My manicurist, Banny Ng, is available and I present my nails for inspection. "You really need the 30-minute treatment," Banny tells me. "The 10-minute treatment is designed for people who have a manicure regularly." I quickly discover that you can't rush a good nail. Claudia suggests that I go for a deep red varnish. "Come over to the dark side," she says encouragingly. Banny is not so sure, suggesting something lighter. I have three nails painted different colours so that I can see what I like.

Make decision on nail colour.

Leave nail bar with strict instructions to touch nothing for 15 minutes. However, I am behind schedule and decide to risk it with the bike.

Cycling was not a good idea. I arrive back at the office with five good nails (on the left hand) and five smudged ones (on the right, owing to a bit of heavy braking). But I have no time to worry about this as I am due for a two-hour lesson in the art of drawing. Turning on my Yes, You Can Draw! video, I am immediately told by my on-screen instructor, Nancy Margulies, to turn it off again. First I have to complete my pre-instruction drawing. When I switch the video back on, Nancy tells me that she is going to take this drawing and "make it look like it was drawn by an artist - the artist within you!" Although inspired, I'm a little upset that she has assumed that my drawing is absolute crap.

Have completed my first sketch under Nancy's tuition. The key, I have learnt, is to imagine that you can draw. And not to get bogged down by things you can't do. "I never spend time on ears!" Nancy tells us. Changing her outfits a lot also seems to help Nancy. Clutching my efforts, I head over to The Independent's arts desk for some informed criticism. My pre-instruction drawing is praised for its "untrained gaiety" (so there, Nancy). And, apparently, my second attempt has been heavily influenced by the work of Euan Uglow. Have no time to find out who he is.

Open my copy of A Brief History of Time by Stephen Hawking. I've only got two hours before I need to leave for speed dating, but I have a secret weapon: Instant Time Management by Brian Clegg. Exercise 4.43 in this book, entitled "Rampant Reading", advises me to use my finger to read. "Or you may find a pencil-end less embarrassing than a finger," Brian suggests helpfully. By running this smoothly under each line of the text, I will experience "a marked increase in reading rate".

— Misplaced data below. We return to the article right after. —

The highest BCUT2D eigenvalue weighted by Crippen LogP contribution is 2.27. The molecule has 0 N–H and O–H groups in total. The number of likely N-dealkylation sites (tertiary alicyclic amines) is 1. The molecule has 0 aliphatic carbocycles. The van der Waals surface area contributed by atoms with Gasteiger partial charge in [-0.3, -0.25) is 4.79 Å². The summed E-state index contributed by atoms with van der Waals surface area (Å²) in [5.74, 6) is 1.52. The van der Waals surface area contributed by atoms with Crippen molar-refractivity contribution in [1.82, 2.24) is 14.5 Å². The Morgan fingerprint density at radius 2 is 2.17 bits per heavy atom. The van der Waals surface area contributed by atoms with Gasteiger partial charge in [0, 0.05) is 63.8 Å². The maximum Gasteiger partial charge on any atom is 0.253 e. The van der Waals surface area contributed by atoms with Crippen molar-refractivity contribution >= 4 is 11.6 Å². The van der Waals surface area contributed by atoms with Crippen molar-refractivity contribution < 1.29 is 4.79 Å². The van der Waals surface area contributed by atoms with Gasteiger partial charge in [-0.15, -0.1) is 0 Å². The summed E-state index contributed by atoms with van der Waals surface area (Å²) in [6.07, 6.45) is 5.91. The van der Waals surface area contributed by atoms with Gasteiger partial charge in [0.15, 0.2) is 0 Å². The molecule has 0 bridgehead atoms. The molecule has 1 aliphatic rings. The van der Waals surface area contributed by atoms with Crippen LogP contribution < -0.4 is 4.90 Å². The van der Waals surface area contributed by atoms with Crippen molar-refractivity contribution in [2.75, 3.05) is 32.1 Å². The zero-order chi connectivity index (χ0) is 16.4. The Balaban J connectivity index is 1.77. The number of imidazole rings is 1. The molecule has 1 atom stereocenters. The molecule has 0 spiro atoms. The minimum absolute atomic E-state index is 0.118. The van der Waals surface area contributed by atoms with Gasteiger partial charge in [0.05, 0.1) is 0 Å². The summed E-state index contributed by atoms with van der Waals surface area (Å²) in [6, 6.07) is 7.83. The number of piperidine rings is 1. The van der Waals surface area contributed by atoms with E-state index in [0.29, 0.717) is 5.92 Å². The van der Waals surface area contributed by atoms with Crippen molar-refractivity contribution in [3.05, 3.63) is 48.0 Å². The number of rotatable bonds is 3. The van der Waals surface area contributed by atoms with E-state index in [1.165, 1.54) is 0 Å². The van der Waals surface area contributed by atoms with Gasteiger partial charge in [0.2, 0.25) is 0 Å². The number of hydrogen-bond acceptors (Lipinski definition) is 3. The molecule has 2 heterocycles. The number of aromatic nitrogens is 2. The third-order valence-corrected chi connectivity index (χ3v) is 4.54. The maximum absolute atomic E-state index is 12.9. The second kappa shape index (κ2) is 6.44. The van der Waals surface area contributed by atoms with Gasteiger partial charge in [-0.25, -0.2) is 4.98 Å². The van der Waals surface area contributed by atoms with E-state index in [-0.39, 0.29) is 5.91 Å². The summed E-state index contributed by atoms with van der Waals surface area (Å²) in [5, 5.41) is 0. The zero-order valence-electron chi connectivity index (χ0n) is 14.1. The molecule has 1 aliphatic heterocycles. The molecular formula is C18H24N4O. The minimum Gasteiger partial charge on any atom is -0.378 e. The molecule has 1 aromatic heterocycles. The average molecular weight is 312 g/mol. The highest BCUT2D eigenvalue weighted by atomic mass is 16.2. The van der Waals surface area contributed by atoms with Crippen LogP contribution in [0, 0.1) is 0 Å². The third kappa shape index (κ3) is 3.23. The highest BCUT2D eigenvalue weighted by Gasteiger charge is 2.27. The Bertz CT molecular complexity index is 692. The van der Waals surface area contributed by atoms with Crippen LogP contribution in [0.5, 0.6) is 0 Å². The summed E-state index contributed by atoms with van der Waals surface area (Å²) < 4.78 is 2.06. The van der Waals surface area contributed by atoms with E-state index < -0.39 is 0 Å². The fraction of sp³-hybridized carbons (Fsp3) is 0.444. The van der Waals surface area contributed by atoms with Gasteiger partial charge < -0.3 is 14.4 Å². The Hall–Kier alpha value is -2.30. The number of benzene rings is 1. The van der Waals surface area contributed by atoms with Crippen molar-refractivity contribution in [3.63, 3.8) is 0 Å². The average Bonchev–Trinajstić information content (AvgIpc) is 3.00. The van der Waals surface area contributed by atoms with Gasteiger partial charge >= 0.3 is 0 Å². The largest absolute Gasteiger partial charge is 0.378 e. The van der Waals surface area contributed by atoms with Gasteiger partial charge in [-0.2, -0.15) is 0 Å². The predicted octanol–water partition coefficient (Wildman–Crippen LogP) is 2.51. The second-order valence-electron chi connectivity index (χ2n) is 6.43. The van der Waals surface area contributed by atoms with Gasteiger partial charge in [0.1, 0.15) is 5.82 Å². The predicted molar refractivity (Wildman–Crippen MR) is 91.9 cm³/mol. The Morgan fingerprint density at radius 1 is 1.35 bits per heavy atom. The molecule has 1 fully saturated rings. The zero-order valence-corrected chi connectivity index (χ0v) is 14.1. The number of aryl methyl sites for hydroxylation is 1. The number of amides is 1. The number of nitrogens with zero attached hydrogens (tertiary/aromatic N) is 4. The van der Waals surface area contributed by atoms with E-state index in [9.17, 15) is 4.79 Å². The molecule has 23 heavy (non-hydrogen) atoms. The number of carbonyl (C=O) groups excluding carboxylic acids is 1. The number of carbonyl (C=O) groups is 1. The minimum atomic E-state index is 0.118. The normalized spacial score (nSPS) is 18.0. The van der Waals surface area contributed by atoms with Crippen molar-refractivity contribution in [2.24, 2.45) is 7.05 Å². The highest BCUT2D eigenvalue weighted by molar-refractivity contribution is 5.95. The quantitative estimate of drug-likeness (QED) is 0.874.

Disappointing. Am on page 33 and still mystified by the theory of relativity. However, I have learnt a few pieces of trivia that may prove useful when trying to impress my dates. 1) Newton probably wasn't hit on the head by an apple. 2) Stephen Hawking admits (on page 15 of the paperback edition) that the quest for a unified theory about the universe is actually pretty pointless. 3) The theory of relativity proved that time is not absolute. Am particularly taken by this fact. If only I could travel at the speed of light, time would stand still. This is, however, impossible.

Take Tube into London (have had enough of bikes), and arrive at my speed-dating event. Twenty-five girls sit round the walls of the room and 25 men sit opposite them. I have three minutes to decide whether each date is the man of my dreams.

Unfortunately, none of these men seems to be the one I've been waiting for all my life. However, some could have proved useful earlier in the day. Richard gives me some useful drawing tips. And Jim thinks he might be able to explain the theory of relativity. Unfortunately, he's only just got started when our three minutes are up.

Still no husband, but I have lost my innocence. Tim tells me about the time he went on a date with a woman he'd met through speed dating and she casually mentioned over dinner that she had a husband. Peter tells me that to guard against crafty married women he always asks for a landline number. "Never trust someone who only gives you their mobile number," he says. He reckons about 40 per cent of speed daters are already in relationships (although he assures me that he is not).

"Speed networkers put your hands in the air!" announces Oli Barrett. It's been a long day, but I've made it to my last appointment and I do as I'm told. "Speed networkers don't be shy! Come on to the dance floor!" he coos. "There must be an easier way to meet clients," mutters a woman to my left. Speed networking, it turns out, is similar to musical statues, except that when the music stops, instead of freezing you must engage the person next to you in conversation for three minutes.

An hour later, I have met, among others, a relationship counsellor, an IT specialist, a publisher and a entrepreneur. There was only one I wished would freeze when the music stopped, but that was because he kept spitting on my face.

Back home, I reflect on my day. The only tangible remains are chipped fingernails and a handful of business cards. However, I now have a command of enough Italian to give British tourists a bad name, the basics of portrait drawing and three facts about physics. I have met 25 potential husbands (although no actual husband) and 25 business contacts whom I may call (if I can find their business cards in my bag).

Life in the fast lane has not changed me. But, rather like some of my newly manicured nails, I look a bit classier - as long as you don't scratch the surface.